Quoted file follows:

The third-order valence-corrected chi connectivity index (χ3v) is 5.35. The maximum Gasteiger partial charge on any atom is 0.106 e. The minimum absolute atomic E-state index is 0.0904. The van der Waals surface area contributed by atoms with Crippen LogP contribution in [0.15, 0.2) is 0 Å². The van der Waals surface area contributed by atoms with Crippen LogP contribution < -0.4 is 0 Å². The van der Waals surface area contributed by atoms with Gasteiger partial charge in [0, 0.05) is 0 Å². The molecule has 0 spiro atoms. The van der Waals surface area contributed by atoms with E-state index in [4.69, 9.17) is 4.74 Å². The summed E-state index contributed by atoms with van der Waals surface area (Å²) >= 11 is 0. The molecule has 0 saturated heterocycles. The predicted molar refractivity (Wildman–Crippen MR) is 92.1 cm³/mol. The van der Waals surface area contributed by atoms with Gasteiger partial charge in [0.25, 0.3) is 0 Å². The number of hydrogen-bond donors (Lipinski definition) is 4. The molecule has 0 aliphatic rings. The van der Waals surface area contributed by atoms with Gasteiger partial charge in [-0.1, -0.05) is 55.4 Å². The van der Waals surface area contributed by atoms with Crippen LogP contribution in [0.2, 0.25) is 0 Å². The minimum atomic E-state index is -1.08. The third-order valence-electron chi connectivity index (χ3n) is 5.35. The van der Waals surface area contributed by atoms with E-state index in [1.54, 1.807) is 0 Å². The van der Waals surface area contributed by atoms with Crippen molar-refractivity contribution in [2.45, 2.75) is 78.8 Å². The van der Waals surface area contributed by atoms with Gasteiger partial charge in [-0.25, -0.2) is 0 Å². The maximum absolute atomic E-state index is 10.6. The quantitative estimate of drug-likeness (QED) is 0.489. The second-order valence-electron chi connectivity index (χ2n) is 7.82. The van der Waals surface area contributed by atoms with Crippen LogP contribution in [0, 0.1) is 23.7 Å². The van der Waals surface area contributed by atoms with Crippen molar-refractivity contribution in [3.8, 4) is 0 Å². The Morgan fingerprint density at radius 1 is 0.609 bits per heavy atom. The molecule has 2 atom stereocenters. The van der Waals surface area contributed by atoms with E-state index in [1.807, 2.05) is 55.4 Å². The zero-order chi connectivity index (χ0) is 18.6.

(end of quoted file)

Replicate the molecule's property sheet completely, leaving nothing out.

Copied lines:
The third-order valence-corrected chi connectivity index (χ3v) is 5.35. The maximum Gasteiger partial charge on any atom is 0.106 e. The minimum absolute atomic E-state index is 0.0904. The van der Waals surface area contributed by atoms with Crippen LogP contribution in [0.15, 0.2) is 0 Å². The van der Waals surface area contributed by atoms with Crippen LogP contribution < -0.4 is 0 Å². The van der Waals surface area contributed by atoms with Gasteiger partial charge in [0, 0.05) is 0 Å². The molecule has 0 spiro atoms. The van der Waals surface area contributed by atoms with E-state index in [4.69, 9.17) is 4.74 Å². The summed E-state index contributed by atoms with van der Waals surface area (Å²) >= 11 is 0. The molecule has 0 saturated heterocycles. The predicted molar refractivity (Wildman–Crippen MR) is 92.1 cm³/mol. The van der Waals surface area contributed by atoms with Gasteiger partial charge in [0.25, 0.3) is 0 Å². The number of hydrogen-bond donors (Lipinski definition) is 4. The molecule has 0 aliphatic rings. The van der Waals surface area contributed by atoms with Gasteiger partial charge in [-0.1, -0.05) is 55.4 Å². The van der Waals surface area contributed by atoms with Crippen LogP contribution in [0.2, 0.25) is 0 Å². The minimum atomic E-state index is -1.08. The third-order valence-electron chi connectivity index (χ3n) is 5.35. The van der Waals surface area contributed by atoms with E-state index in [1.54, 1.807) is 0 Å². The van der Waals surface area contributed by atoms with Crippen molar-refractivity contribution in [2.45, 2.75) is 78.8 Å². The van der Waals surface area contributed by atoms with Gasteiger partial charge in [-0.25, -0.2) is 0 Å². The maximum absolute atomic E-state index is 10.6. The quantitative estimate of drug-likeness (QED) is 0.489. The second-order valence-electron chi connectivity index (χ2n) is 7.82. The van der Waals surface area contributed by atoms with Crippen LogP contribution in [0, 0.1) is 23.7 Å². The van der Waals surface area contributed by atoms with Crippen molar-refractivity contribution in [3.8, 4) is 0 Å². The Morgan fingerprint density at radius 1 is 0.609 bits per heavy atom. The molecule has 2 atom stereocenters. The van der Waals surface area contributed by atoms with E-state index in [1.807, 2.05) is 55.4 Å². The zero-order chi connectivity index (χ0) is 18.6.